Ever Wondered? Episode 8
In Episode 8 of Ever Wondered?, Dr John Watt investigates how
scientists monitor changes in atmospheric gas levels and looks at
some innovative ways to reduce greenhouse gas emissions.
Using ice cores to map past greenhouse gas levels
NIWA's Dr Katja Reidel collects ice cores from Antarctica. She shows John some glacial ice that is about 1,000 years old.
The ice core has gas bubbles that form in winter and summer,
like the growth rings on trees. To collect the gases, Katja slices
through the core and places a sample in an ice grater. This breaks
up the ice, releasing the bubbles into an airtight container.
Liquid helium traps the gases. Katja analyses the ice for gas
levels and to find out the temperature at the time the ice formed.
This enables her to compare past CO2 levels with corresponding
Measuring gases at ground level
Baring Head is a NIWA monitoring station near Wellington. Gordon Brailsford explains how the air arriving at Baring Head originates from the Southern Ocean. It hasn't been over land for 5-10 days, so it's not influenced by human activities. Baring Head began measuring CO2 in 1972 and has the longest continuous CO2 measurements in the Southern Hemisphere. Their data shows a steep rise in CO2 levels, fitting global trends.
Measuring gases at the atmospheric level
John visits a second NIWA monitoring station at Lauder, Central
Otago. Dr Vanessa Sherlock explains a new technique for measuring
greenhouse gases. The technique, total column measurement, uses a
telescope that points at the centre of the Sun. Individual
greenhouse gas molecules absorb sunlight in a unique way. By
splitting the sunlight into its full spectrum, she can see which
parts of the spectrum are missing, giving her very precise gas
Using phytoplankton as a carbon sink
Dr Cliff Law found that adding iron oxide to seawater promotes phytoplankton growth - microscopic plants capable of absorbing huge amounts of CO2. When phytoplankton dies, some of it sinks to the ocean floor, locking the carbon away for hundreds of years. Companies selling carbon credits are interested in Cliff's research. However, decaying phytoplankton produces nitrous oxide and methane, so Cliff is now investigating the overall effect of adding iron to seawater.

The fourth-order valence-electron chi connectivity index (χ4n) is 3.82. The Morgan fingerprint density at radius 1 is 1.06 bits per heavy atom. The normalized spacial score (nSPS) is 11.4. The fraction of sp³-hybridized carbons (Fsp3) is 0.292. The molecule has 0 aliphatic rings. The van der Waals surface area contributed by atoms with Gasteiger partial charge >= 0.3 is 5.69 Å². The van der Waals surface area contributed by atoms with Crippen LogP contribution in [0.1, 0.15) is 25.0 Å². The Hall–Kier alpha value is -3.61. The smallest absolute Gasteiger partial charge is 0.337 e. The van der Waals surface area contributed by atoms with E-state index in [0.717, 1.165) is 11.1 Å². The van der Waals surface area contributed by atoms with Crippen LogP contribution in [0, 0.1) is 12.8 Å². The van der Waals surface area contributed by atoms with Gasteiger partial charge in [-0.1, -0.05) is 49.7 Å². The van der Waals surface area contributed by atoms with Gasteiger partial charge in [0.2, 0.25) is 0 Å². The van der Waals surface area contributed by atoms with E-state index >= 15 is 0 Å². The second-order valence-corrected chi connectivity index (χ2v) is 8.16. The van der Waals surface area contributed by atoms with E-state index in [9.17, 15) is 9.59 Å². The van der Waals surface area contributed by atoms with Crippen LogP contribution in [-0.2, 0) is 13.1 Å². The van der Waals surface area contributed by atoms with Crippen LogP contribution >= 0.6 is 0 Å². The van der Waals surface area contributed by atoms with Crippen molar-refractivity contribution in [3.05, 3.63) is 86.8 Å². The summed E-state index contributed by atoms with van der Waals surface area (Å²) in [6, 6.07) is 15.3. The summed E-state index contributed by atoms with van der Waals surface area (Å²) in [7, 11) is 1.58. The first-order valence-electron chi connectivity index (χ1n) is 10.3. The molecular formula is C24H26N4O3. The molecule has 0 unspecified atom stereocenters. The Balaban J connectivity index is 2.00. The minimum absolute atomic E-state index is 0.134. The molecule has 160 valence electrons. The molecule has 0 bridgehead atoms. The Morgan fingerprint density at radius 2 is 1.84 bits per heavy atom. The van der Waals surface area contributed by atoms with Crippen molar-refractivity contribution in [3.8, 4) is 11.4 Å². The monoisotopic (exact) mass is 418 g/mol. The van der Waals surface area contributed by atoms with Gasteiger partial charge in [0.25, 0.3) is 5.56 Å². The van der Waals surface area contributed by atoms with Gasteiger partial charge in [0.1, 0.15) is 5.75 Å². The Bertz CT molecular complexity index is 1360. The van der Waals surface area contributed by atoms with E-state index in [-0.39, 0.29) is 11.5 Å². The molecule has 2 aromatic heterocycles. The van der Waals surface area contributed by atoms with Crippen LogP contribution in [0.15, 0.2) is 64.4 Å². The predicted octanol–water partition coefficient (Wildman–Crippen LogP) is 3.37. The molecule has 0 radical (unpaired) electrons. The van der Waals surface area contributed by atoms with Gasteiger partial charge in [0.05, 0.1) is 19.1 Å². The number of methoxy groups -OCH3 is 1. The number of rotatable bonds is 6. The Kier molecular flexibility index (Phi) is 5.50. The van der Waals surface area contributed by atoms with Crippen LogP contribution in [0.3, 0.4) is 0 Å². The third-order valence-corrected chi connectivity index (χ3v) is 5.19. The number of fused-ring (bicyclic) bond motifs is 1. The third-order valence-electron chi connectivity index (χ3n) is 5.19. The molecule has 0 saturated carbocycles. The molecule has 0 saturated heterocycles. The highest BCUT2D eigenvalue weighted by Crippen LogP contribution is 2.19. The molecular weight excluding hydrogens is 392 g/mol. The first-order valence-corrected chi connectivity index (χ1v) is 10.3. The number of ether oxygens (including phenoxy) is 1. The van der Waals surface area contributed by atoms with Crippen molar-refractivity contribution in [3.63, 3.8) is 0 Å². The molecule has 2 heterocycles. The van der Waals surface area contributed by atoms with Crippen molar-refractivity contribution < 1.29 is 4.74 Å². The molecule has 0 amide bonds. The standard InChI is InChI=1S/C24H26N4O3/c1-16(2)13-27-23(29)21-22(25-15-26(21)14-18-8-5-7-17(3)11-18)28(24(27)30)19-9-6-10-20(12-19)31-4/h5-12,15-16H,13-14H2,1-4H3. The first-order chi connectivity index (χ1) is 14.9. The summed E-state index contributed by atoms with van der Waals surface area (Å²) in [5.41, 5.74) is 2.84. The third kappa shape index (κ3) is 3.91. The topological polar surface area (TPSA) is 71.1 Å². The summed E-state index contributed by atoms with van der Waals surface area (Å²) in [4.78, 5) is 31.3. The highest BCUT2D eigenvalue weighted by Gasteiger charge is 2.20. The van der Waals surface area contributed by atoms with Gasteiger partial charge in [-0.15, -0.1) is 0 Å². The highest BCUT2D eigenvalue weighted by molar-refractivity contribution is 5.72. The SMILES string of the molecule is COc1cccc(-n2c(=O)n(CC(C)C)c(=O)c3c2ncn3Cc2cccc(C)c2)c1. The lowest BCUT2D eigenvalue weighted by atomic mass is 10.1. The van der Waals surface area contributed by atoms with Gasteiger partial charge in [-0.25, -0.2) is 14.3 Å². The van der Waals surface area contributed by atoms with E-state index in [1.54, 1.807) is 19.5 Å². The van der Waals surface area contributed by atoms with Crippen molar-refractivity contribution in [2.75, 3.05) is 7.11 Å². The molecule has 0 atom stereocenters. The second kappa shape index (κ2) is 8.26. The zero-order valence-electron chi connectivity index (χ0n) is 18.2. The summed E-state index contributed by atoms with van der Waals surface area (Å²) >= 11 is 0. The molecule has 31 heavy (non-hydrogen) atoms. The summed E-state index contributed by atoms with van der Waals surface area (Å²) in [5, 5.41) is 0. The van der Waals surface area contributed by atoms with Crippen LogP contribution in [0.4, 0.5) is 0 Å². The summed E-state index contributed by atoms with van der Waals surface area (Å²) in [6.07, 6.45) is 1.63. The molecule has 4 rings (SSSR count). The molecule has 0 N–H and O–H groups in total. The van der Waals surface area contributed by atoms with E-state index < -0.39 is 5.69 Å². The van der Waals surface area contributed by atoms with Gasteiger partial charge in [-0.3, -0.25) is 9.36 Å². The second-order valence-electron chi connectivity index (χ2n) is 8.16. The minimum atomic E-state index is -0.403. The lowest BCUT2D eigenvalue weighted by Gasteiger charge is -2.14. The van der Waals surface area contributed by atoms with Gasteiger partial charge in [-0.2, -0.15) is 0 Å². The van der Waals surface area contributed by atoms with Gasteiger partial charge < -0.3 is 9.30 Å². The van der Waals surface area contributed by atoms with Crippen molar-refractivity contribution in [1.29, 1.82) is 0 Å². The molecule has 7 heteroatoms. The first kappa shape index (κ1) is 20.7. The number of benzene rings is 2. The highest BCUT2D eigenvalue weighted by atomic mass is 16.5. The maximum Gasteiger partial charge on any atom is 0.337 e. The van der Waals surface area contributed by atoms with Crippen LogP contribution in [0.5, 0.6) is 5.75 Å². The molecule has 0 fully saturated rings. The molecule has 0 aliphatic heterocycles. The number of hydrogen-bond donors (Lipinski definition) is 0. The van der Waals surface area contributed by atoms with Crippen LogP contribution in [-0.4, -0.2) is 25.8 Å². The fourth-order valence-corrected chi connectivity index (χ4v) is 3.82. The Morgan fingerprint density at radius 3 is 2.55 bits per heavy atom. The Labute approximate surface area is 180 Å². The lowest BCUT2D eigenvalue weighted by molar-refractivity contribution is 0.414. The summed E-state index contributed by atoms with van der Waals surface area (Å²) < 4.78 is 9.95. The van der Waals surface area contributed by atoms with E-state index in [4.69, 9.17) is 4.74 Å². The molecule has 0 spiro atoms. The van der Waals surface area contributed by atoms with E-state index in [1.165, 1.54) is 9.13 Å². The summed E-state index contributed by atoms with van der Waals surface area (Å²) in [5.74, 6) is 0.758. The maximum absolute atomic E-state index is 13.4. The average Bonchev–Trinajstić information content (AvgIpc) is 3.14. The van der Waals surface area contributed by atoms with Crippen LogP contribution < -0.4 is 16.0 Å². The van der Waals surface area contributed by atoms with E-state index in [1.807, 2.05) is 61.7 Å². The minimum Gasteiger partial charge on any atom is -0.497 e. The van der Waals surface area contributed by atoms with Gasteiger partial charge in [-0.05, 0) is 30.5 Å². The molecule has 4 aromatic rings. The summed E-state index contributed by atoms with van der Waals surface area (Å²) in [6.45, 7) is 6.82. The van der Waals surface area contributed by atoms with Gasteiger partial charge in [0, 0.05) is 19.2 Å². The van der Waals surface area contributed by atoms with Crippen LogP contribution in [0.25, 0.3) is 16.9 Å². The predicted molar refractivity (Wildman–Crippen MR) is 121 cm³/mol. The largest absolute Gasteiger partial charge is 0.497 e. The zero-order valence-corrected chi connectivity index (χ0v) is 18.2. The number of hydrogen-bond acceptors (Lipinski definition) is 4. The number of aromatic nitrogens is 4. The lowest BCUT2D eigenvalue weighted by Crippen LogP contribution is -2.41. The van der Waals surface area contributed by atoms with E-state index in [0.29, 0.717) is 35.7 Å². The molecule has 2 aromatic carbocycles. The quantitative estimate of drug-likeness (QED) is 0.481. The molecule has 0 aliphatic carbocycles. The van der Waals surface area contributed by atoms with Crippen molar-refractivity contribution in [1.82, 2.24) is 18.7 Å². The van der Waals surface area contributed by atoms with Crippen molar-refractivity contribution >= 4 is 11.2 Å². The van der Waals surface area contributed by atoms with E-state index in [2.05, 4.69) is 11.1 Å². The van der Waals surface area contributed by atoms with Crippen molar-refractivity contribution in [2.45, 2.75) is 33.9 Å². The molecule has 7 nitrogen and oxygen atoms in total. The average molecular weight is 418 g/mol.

Reducing methane emissions
John moves inland, visiting the Agricultural Gas Research Centre in Palmerston North. Dr Harry Clark explains that each dairy cow emits 90kg of methane per year. The yearly emissions from a single cow have a CO2 equivalent of 860 litres of petrol. Demand for milk and meat means we can't eliminate animals but we can reduce the amount of methane they produce. Dr Gerald Cosgrove shows John test facilities that mimic animal digestion. He tests various plant materials to find correlations between food sources and methane production.
Dr Kerry Hancock is an AgResearch scientist also working to reduce animal methane emissions. Kerry's research involves genetically engineering white clover to produce condensed tannins, chemicals that decrease digestive methane in cows by up to 15%. Because of New Zealand's strict regulations regarding genetically engineered plants, field trials involving white clover take place offshore.
In conjunction with this episode of Ever Wondered?, your students may enjoy these activities.
In this activity, students interpret graphs using actual CO2 and
12C data from the Baring Head monitoring station.
Students explore this interactive diagram to learn more about the carbon cycle. Short video clips and images explain different parts of the cycle, including phytoplankton's role in sequestering carbon.
To further investigate climate change, check out these Science Learning Hub contexts.
Icy-Ecosystems: In this context, you'll find
research articles and videos of Dr Katja Reidel explaining how she
uses ice cores to learn more about climate change.
The Ocean in Action: In this context, you'll
find research articles and videos detailing the work of New Zealand
scientists in relation to CO2 in the atmosphere and the